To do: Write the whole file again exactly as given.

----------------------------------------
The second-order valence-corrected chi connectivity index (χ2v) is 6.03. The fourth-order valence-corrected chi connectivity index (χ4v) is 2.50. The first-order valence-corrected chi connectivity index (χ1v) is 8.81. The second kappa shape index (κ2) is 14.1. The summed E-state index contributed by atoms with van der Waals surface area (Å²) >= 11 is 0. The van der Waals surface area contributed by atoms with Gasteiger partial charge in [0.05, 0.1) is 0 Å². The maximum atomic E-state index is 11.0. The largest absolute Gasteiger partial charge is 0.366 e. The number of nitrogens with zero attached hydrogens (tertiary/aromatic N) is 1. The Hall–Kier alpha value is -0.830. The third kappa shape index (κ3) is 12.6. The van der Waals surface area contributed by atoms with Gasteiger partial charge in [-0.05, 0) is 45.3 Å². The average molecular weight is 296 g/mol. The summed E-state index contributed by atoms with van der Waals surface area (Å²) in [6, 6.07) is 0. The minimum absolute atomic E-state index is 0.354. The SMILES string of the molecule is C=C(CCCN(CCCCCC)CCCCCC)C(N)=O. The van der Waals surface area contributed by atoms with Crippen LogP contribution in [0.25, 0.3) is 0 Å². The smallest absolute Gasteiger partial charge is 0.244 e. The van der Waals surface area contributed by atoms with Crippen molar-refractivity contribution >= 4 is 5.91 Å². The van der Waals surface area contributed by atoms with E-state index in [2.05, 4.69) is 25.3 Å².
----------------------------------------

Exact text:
The second-order valence-corrected chi connectivity index (χ2v) is 6.03. The fourth-order valence-corrected chi connectivity index (χ4v) is 2.50. The first-order valence-corrected chi connectivity index (χ1v) is 8.81. The second kappa shape index (κ2) is 14.1. The summed E-state index contributed by atoms with van der Waals surface area (Å²) >= 11 is 0. The van der Waals surface area contributed by atoms with Gasteiger partial charge in [0.05, 0.1) is 0 Å². The maximum atomic E-state index is 11.0. The largest absolute Gasteiger partial charge is 0.366 e. The number of nitrogens with zero attached hydrogens (tertiary/aromatic N) is 1. The Hall–Kier alpha value is -0.830. The third kappa shape index (κ3) is 12.6. The van der Waals surface area contributed by atoms with Gasteiger partial charge in [-0.05, 0) is 45.3 Å². The average molecular weight is 296 g/mol. The summed E-state index contributed by atoms with van der Waals surface area (Å²) in [6, 6.07) is 0. The minimum absolute atomic E-state index is 0.354. The SMILES string of the molecule is C=C(CCCN(CCCCCC)CCCCCC)C(N)=O. The van der Waals surface area contributed by atoms with Crippen LogP contribution in [0.25, 0.3) is 0 Å². The smallest absolute Gasteiger partial charge is 0.244 e. The van der Waals surface area contributed by atoms with Crippen molar-refractivity contribution >= 4 is 5.91 Å². The van der Waals surface area contributed by atoms with E-state index in [2.05, 4.69) is 25.3 Å².